WQP’s Dealer of the Year and President of Culligan Southwest, Inc., Bob Boerner, has continued on the path of industry involvement and leadership that helped him earn recognition from his peers.
Based in San Antonio, Texas, Boerner was swept up in the legislative debate over water softeners in 2001. Legislative action “forced us into a long set of meetings with the Texas Natural Resources Conservation Commission, who were not cooperative in terms of helping forge a compromise,” Boerner said. “Ultimately, we were forced to go through the legislative process to allow us to continue to do business in areas with onsite systems, which actually represents a large percentage of many of our markets.”
Boerner continues to stay involved in the WQA and Texas WQA. “I encourage dealers to tune in and participate in these whenever you can, as they are really helping to define our industry and enhance its professionalism,” Boerner said. He also became involved in the Culligan Dealers Association Board last fall, and recently helped moderate a Regulatory Issues session at their annual convention.
Boerner is the co-chair of the WQA’s Onsite Issues Committee, and been quite involved in this arena the past year. The subject was studied in the 1970s and no apparent problems were found, Boerner said. But newer onsite and softener technologies point to a need to revisit the interaction of these systems.
“We continue to make slow but steady progress in this area,” Boerner said, “having established some good contacts in the onsite industry and fostering an ongoing dialogue with them in setting up a new set of studies that will answer the various questions that have arisen in the last few years.”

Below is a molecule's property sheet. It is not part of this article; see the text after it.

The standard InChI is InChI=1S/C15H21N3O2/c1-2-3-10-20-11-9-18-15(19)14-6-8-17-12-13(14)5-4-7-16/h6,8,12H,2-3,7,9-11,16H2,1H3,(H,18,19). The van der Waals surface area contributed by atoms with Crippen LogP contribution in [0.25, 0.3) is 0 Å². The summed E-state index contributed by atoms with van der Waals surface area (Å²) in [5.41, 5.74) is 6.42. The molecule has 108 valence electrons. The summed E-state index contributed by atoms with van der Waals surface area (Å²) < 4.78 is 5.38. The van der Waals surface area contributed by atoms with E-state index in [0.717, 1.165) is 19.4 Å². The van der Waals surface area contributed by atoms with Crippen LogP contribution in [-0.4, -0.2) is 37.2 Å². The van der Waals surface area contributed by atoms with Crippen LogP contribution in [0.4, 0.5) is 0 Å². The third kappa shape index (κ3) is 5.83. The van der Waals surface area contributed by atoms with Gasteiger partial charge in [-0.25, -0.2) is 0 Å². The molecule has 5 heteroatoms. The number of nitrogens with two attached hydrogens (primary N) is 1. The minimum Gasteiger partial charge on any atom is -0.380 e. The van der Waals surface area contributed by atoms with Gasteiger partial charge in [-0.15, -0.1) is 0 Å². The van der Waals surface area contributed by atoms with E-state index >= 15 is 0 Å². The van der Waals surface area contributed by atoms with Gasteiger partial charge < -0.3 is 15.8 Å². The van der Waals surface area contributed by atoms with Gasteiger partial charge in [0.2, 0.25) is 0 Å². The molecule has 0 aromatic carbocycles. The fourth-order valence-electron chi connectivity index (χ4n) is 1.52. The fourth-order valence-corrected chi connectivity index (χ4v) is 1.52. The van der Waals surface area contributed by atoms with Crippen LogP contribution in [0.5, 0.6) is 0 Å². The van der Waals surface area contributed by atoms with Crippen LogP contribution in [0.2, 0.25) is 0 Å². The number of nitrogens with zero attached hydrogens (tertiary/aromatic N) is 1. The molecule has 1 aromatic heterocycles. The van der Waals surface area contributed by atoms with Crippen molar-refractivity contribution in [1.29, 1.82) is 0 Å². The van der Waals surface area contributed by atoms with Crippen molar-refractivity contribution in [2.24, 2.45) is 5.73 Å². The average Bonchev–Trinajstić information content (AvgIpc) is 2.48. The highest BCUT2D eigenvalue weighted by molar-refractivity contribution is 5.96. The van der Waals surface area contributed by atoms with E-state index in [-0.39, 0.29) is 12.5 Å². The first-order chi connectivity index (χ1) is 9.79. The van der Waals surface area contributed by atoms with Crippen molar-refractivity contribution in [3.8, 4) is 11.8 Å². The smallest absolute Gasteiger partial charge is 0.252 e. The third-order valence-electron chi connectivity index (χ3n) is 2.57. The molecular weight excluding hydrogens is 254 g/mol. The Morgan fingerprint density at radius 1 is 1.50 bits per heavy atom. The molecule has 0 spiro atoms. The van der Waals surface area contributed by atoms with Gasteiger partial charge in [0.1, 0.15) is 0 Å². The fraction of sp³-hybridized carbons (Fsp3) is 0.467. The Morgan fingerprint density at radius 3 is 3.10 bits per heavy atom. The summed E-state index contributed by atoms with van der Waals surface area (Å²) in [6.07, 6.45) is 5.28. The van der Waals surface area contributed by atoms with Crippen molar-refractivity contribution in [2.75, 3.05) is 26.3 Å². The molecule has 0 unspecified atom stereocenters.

Continued involvement in the regulatory process is especially important as environmental concerns continue to rise.
“We need to be able to advocate for our industry whenever we get the chance, because we do provide real and valuable benefits from an environmental perspective,” Boerner said, such as energy savings in heating water, reducing the use of soaps and cleansers, preventing premature plumbing system degradation and failure and reducing delivery costs for bottled water.
Since we spoke to Boerner in May 2008, the economic difficulties that threw many businesses off-course have had an impact on his business, but not as great as in other areas.
“Since Texas didn’t get really swept up in the speculative boom of the mid-2000s to the same extent as other areas, we haven’t felt the same pain of readjusting real estate valuations, which has tended to make us more stable,” Boerner said.
To grow despite the economy, Boerner continues to encourage rentals, “which require major capital up front by dealers but will ultimately lead to greater cash flow and stability,” he said. “We also see this as a way to make it easier to do business with us, which is of course a goal we all share.”
While a downturn in business is unwelcomed, Boerner pointed out that it can also have a silver lining, providing the opportunity to closely evaluate expenses and procedures and adjust accordingly. “It’s almost like a mini-timeout that can be used to regroup and trim the sales, tune up the engine, put more emphasis on training and essentially get ready for the next surge, which will inevitably come,” he said.
At the end of the day, Boerner measures success by how happy his customers are with his products and services. Attaining that, he said, requires working diligently on all areas of our business every day, by every single team member.